Dr. Robert Olson, Professor Middle History and Politics. He received his Ph.D. from Indiana University in 1973 where he studied with Professor Wadie Jwaideh and specialized in the history of the Ottoman Empire and contemporary politics of the Middle East. You can read more about Dr. Olson here.
THO: How do you see the current situation of the Kurdish Question and the civil war In Syria?
Robert Olson: I think, the Kurdish Question in Turkey is completely tied up with the situation in Syria and in Iraq. Ten years ago, Davutoglu pioneered ‘zero problem policy’ and later on the failure of that -mostly due to the situation in Syria- and then Turkey’s downing Russian fighter jet and subsequently Turkey’s declining relations with Russia for over a two year period put Turkey in a difficult situation in Syria. In addition to these, having over 2.5 million Syrian refugees’ burden made the situation for Turkey quite a complex case.
I try to look at the international relations and crises through geopolitical and geo-economical perspectives. The AK Party in Turkey has tried to expand Turkey’s power through thriving its economic relations within the Middle East and before the civil war in Syria, Syria was a great example of it. From the beginning, AK Party has improved the relations with the Assad regime greatly, and it reflected on economic developments, but the civil war ended all of these. I do not see ever Syria is recovering from this civil war and calamity. It is a calamity, and unfortunately still going on.
It seems to me that Turkey will be the dominant power in Northern Syria in near future, but there is an obstacle. How Turkey is going to manage YPG/Russians, US and the Iraqi Kurds, its quite an obstacle.
And how AKP’s relations with the Kurds in Turkey will evolve, its quite a difficult situation especially after MHP’s support for AKP. Though, I don’t see the situation is getting better in near future for the Kurds in the region.
THO: How do you see the Kurds’ situation in Iraq:
Robert Olson: The Kurdish question is so much involved within the geopolitics of the Middle East. In Turkey’s case, PKK and KRG are very important for Turkey’s national security strategies, but in addition to these, we have Russians, PYD/YPG; you have there more than a stalemate.
But on the other hand, the situation doesn’t look good for anyone. It is a total disaster going on.
THO: What about the Kurds in Turkey:
Robert Olson: Turkey’s Kurds have benefitted for sure within the economic development of Turkey from 2002 until recently, maybe the Kurds hasn’t benefitted from Turkey’s economic progress as much as the high-middle class bourgeoisie in the West, but definitely the Kurds’ situation in Turkey has improved from 2002 till I would say 2011.
The unique thing in Turkey is more than half of the Kurds are living in the West in Turkey, and at least more than half of the Kurds have been voting for other parties-mainly AK Party and CHP-, other than Kurdish nationalists- HDP. So there is not really a one nationalistic political movement going on among the most of the Kurdish populations in Turkey. There is no unity. AK Party, has given important rights to the Kurds with “Acilim Sureci/The Peace Process” but the US invading of Iraq in 2003 and Syrian civil war after 2011 put Turkey in a very difficult complex with much more unknown.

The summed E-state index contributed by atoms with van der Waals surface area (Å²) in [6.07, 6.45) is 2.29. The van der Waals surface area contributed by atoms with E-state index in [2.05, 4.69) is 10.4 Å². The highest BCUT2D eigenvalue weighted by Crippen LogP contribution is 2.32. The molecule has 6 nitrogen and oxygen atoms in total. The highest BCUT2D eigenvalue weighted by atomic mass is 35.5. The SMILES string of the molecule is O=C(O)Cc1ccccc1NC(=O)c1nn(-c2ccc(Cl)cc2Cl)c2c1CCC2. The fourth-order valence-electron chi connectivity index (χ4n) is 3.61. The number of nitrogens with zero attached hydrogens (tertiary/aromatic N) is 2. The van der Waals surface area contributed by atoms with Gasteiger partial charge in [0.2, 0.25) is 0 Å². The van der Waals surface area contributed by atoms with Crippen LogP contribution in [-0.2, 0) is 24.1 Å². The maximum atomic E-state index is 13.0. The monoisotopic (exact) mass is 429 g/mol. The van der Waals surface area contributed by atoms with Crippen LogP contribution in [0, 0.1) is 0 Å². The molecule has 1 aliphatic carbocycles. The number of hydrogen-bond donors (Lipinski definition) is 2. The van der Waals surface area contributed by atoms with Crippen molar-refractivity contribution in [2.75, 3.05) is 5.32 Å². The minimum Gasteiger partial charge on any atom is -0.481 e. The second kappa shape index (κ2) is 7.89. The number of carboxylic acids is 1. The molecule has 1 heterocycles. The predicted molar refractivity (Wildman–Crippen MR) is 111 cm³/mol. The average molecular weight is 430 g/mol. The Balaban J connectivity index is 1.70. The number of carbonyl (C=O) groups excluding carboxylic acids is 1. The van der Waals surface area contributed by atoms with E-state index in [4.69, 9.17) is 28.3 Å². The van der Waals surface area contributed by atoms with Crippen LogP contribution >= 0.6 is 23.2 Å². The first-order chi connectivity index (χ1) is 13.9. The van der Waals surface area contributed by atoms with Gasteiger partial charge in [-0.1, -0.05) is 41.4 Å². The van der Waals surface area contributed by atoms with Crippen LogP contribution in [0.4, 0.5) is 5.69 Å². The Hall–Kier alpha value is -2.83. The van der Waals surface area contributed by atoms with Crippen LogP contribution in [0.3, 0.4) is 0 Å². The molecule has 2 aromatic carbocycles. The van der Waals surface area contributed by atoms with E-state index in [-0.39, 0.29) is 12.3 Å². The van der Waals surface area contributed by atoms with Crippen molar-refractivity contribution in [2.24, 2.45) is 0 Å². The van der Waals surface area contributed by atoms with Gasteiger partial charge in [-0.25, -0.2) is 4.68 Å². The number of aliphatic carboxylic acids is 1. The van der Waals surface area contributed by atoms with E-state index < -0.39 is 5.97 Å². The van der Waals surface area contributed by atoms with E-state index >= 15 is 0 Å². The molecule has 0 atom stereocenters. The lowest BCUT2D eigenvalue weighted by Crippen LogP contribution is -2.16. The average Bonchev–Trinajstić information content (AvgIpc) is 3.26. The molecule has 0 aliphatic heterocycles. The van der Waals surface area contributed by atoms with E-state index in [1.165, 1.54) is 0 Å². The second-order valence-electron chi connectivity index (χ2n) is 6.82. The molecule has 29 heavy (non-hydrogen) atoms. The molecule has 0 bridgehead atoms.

A 10 year ago, you didn’t have a Kurdish militia movement in Syria, right along the Turkey’s southern border, but now you have it, and it is a fundamental issue for Turkey’s national security agenda.
It will be very important with all of these, how Ankara is going to position itself, whether it will take a harder line or less hard approach after the election, we will see. As I said, there is also not one Kurdish nationalist movement. How a movement-such as HDP- can satisfy Kurdish businessmen in Istanbul, Izmir, Ankara, Mersin? It is difficult to conceive. It is a dilemma.
I think, Ankara needs more cooperation with Iran, but it is not that easy to proceed. In Iraq, Iran has a great sphere of influence, Tehran is still a major player in Iraq and Lebanon, and of course today in Syria, though the case in Syria is much more complicated for Iran and Turkey than many could thikn. Iran may end up having hard time with its own Kurds.
THO: Do you see a possibility of Iraq’s collapse as a state and a Kurdish state to merge in the north?
Robert Olson: I do not think that way. It is not practical for several reasons. First of all, both Iran and Turkey would be against it. Also, more importantly, domestically the Kurdish movement in Iraq is quite fragmented, look at the differences; KDP, KRG, Goran. An independent Kurdish state in Iraq would be hard to implement, politics, geography and more reasons out there. I also do not see any way Turkey disintegrating, as some claims. The relations between Ankara and KRG has been good. Turkish companies have been playing dominant roles in northern Iraq, and the KRG needs Ankara’s friendship greatly.
On the other hand, whatever happens, whoever comes to power in Syria somewhat must have a good relation with Turkey. Given the intensity of the calamity in Syria some kind of political autonomy could be considered. If Turkey implements this for its own Kurds, Germany, France, US systems should be evaluated carefully. It may work for Turkey and could help to bring peace to the region. Turkey is seeking the expansion of its soft power through northern Syria and northern Iraq. These 3 million refugees are important for this. Turkey is a big country, strong army along the way with a big economy, vibrant, well-educated population.
Turkey will be the dominant power in the region in the long run. These things have to be looked through a far reaching geopolitical facts and calculations. Look at the situation In Syria now. After the war ended, who will stay there? US? Russia? Iran, Saudi Arabia No, none of them. But Turkey will be there.